Understanding public service media

26th March 2023
As debates on the future of public service media intensify, it’s essential for us all to reflect on their core values and fundamental role in democratic society.

With a number of heated debates taking place globally regarding the role of public service media, it is important for the public, politicians and commentators alike to step back and reflect on the core values of public media, and how they underpin informed societies and healthy democracies.

Credit: Public Media Alliance

While these values are idealistic, and partly dependent on local contexts and challenges, they demonstrate the importance of public service media (PSM) within a plural media landscape, especially as a trusted source of education, entertainment and information in a time of polarised debate.

Ultimately, PSM must be independent from undue commercial and political interference. Unlike many private and state rivals, PSM are obliged to be representative of and accessible to diverse communities, to be impartial, and to provide a forum for debate and dialogue across a nation. Combined with a source of public funding, these principles help to ensure that PSM are accountable to the public first and foremost.

The very notion of PSM and its values are inherently idealistic. They are difficult to live up to. From Switzerland to the UK and South Africa, PSM organisations face significant challenges, many of them shared, such as pressures on funding and prominence in the digital age. Some of them are more specific, such as state capture or rows over the principles of impartiality – an inherently nuanced and often misunderstood concept, as we explain in our PSM Glossary.

When these principles work, they earn trust for PSM among the public. This is repeatedly seen in reports such as the annual Reuters Institute Digital News Report, and at times of crisis when audiences turn to public media for accurate and reliable news and information. The presence of independently regulated PSM also reflects a healthier environment for media freedom.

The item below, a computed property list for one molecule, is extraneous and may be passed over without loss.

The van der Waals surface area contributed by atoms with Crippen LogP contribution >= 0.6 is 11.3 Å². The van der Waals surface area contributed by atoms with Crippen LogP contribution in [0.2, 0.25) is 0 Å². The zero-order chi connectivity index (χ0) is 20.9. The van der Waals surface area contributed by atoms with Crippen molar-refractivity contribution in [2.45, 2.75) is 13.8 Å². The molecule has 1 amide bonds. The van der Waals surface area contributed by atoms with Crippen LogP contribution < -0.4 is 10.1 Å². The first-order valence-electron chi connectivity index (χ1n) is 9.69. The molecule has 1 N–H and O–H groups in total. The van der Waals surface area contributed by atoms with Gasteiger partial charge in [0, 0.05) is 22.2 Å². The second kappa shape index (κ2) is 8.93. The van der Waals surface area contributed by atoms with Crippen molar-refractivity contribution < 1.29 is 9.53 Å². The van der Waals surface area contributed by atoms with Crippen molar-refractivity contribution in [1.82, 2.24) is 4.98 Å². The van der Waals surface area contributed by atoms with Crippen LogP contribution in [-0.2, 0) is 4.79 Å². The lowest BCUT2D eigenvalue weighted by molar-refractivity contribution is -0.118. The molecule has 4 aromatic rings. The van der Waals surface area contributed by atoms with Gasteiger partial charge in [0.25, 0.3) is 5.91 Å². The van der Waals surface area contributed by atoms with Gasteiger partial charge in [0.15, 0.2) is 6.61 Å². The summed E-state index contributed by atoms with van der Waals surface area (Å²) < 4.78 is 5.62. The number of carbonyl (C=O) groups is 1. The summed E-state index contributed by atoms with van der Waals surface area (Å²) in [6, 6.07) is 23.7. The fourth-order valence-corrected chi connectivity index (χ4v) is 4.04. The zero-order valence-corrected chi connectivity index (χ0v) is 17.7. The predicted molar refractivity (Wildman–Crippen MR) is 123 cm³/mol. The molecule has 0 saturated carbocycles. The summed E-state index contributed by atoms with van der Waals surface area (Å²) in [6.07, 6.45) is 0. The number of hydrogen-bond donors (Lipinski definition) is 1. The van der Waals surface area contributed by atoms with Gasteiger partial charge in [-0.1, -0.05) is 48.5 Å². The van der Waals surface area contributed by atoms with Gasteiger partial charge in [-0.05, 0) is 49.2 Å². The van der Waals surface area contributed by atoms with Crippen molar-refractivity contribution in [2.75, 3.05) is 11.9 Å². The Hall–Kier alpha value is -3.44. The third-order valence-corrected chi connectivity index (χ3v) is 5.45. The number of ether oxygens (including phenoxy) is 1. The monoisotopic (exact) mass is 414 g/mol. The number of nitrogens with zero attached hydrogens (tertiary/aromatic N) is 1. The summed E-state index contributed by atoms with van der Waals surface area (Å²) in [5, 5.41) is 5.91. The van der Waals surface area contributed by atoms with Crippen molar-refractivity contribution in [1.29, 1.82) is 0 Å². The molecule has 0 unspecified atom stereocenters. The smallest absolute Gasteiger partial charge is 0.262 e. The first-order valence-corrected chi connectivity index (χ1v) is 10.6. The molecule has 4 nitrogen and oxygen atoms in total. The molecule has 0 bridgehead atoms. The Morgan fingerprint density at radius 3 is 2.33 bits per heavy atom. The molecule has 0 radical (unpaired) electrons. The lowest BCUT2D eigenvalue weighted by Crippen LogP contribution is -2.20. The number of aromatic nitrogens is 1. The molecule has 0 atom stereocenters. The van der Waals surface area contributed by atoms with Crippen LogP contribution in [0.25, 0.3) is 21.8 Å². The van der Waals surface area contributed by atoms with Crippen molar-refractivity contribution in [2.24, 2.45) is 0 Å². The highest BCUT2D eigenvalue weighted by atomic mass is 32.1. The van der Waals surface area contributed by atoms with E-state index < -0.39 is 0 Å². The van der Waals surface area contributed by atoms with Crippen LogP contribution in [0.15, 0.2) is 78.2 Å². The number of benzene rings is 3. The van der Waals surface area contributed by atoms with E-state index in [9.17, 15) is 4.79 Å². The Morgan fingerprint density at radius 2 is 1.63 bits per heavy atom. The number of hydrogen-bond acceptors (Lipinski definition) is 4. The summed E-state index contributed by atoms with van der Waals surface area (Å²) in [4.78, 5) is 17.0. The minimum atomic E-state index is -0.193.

Yet, PSM are organisations where public trust is hard earned but easily lost. They are often confused with state media and accused of toeing a particular party line, while simultaneously being pressured by the very governments they are accused of being aligned to. It is often too easy to make impartial organisations the subject of political campaigns or used as so called “political footballs”, and many PSM need reform to better insulate themselves against interference and ensure they can effectively hold power to account without fear or favour.

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Regardless of the situation, the questions the Public Media Alliance (PMA) often ask are: What would our societies be like without well-funded and independent PSM? How effective would our democracies be? And what more can be done to better ensure that PSM can offer value to, and are trusted by, the public?

The content gaps left by diminished PSM and their obligations to diverse audiences would not be filled by commercial competitors. PMA emphasised this in a recent submission against the privatisation of Channel 4 in the UK while a 2020/2021 deprivation study on behalf of the BBC demonstrated that doubtful audiences recognised the importance of PSM when access to the BBC was removed.

The vast majority of commercial operators and streaming services do not have a public service remit; they would not provide lifeline services in an emergency, they would not provide hours of local radio content, they would not invest in productions for the full spectrum of society. PSM provide this and more because the core driver of what they are is based on principles of public service.

Find out more about public service media: PSM Glossary

PSM contribute hugely to the social, cultural and political life of a nation, and therefore evoke passionate feelings. Decisions made by PSM inevitably become deeply felt and widely discussed. PSM – working on behalf of, and accountable to, the public – must listen to these arguments. But what should not be disputed, across the political spectrum, is the fundamental purpose and value of independent public service media.

In such fractious times, without better understanding and nuance of what PSM fundamentally is, should, and can be, we fear it will be too late before many realise what has been lost.

PMA Secretariat